Dashboard Confidential December/January 2019

You’ve got to dodge ’em; you’ve got to duck ’em

December 2018/January 2019

Dave Sweetman

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For as long as I have been driving big trucks, parking has always been a consideration. Life was much simpler when I had a cabover, pulling a 42-foot trailer.

Over the years, the trailers got bigger, and my trucks got bigger. I went to a hood instead of the cabover and then bigger custom sleepers. Call it progress, added creature comforts and trying to make the best use of space to make life on the road more comfortable.

There are drawbacks, but the positives outweigh the negatives. I know, I hear it – poor guy in a big, fancy truck – but they didn’t give it away. I busted my butt for it, but I’ll stop griping.

Besides the normal maneuvering in tight areas that sometimes make for a tight squeeze – same as every driver out here – I can still hear my old Army driving instructor telling me to “swing it wide!” I have never wiped out any fire hydrants or phone poles, but I have been within inches. Sometimes it’s just blind, dumb luck.

As trucks have gotten bigger, unfortunately parking spots have not changed much. Many truck stop parking spaces are still allocated for 45-foot trailers. I always thought that it would be better and safer for everyone if the slots were angled so that when you come down the aisle, you are lined up at nearly the proper angle to your left instead of a 90-degree hard jack. Easy in, easy out.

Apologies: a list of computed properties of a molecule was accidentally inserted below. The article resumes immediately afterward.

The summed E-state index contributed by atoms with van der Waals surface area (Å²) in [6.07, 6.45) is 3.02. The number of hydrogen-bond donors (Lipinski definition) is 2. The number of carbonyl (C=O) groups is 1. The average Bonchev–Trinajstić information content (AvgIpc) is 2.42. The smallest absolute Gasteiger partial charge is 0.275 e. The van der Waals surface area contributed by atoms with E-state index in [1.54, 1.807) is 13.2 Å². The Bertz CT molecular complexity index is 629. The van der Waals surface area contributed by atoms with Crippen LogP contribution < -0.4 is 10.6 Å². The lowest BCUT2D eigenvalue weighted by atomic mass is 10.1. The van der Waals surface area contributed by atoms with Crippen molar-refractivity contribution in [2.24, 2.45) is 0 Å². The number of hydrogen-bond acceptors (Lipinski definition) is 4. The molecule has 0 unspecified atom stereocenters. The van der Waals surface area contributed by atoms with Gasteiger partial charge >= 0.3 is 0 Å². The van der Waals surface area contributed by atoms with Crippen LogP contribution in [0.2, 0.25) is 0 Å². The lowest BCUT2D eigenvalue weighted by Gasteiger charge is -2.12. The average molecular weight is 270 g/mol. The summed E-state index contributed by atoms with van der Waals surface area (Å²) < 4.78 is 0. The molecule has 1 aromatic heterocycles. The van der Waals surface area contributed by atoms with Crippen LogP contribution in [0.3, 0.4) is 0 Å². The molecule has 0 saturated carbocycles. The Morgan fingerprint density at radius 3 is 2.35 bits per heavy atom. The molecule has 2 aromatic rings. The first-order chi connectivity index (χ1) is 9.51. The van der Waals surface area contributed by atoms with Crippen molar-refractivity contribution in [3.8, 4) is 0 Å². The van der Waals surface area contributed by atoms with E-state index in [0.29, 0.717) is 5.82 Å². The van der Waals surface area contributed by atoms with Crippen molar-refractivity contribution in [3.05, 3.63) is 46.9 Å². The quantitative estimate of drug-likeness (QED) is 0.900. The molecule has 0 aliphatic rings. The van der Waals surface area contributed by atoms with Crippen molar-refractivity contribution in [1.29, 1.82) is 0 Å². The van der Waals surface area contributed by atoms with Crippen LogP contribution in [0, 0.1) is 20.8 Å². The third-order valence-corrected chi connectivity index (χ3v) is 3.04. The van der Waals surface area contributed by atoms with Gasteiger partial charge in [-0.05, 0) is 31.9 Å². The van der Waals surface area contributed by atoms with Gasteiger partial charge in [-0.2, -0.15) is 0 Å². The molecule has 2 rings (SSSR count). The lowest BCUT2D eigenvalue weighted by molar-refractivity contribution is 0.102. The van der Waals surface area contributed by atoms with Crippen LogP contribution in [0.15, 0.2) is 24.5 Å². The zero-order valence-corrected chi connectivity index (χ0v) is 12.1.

I realize that everyone can have a bad day. I realize that driving and backing skills differ, and I also realize some drivers need that proverbial 40 acres to turn that rig around.

But some of the drivers just don’t pay attention, are messing with their cellphone, or have headphones on jamming out and are distracted. I also realize that some of these guys make me nervous, so – I will get out and help them back in, thereby sparing my fenders, hood and bumper.

I am also very picky where and how I park. I never park on the end of the row. Over the years I have witnessed too many drivers losing their hood or fenders and have personally helped apprehend the bad guy on several occasions. I once had a driver knock me out of bed when he drove into the side of my trailer and was trying to get away until I stopped him. He swore he didn’t do it, but the green on the front of his truck was a give-away.

“Golly, did I do that? I made it all the way to Connecticut, and now this happens.”

As if it were some divine intervention that moved his hood into my trailer.

And the late-night phone call to my boss was less than happy.

“I have good news and bad news. I got hit in the Carlisle Petro.”

Boss: “What’s the good news?”

Me: “Uhhh, they hit your trailer, not my truck.”

But I got the correct info from the driver, took plenty of pictures and let the insurance companies duke it out. After, of course, they stopped saying their driver was not at that location.

Considering that I took pictures of his license plate, truck number, registration, driver’s license and vehicle. I recommend that everyone carry a disposable camera in their safety kit. It may just save your bacon.

Since the mandate of electronic logs, I have noticed there is an increasing shortage of truck parking. It seems like many drivers are solar powered, as available parking gets harder to find after 4 p.m. Not just in one or two areas either. I-75 from Toledo, Ohio, to Atlanta is a good example. And it seems to be getting tougher. So, what is a driver to do to utilize allowable driving hours? Kudos to Kentucky for allowing truck parking in their weigh stations, as I have taken them up on it several times, even though I had drive time left. I knew there would be nothing available farther on up the road. Same for Florida and Mississippi.

Alabama’s westbound weigh station on I-20 gets a big razzberry. It’s a huge parking lot but posted “no overnight parking.” Thanks for nothing.

I hope everyone has a very merry Christmas, happy holidays and a safe, prosperous New Year. LL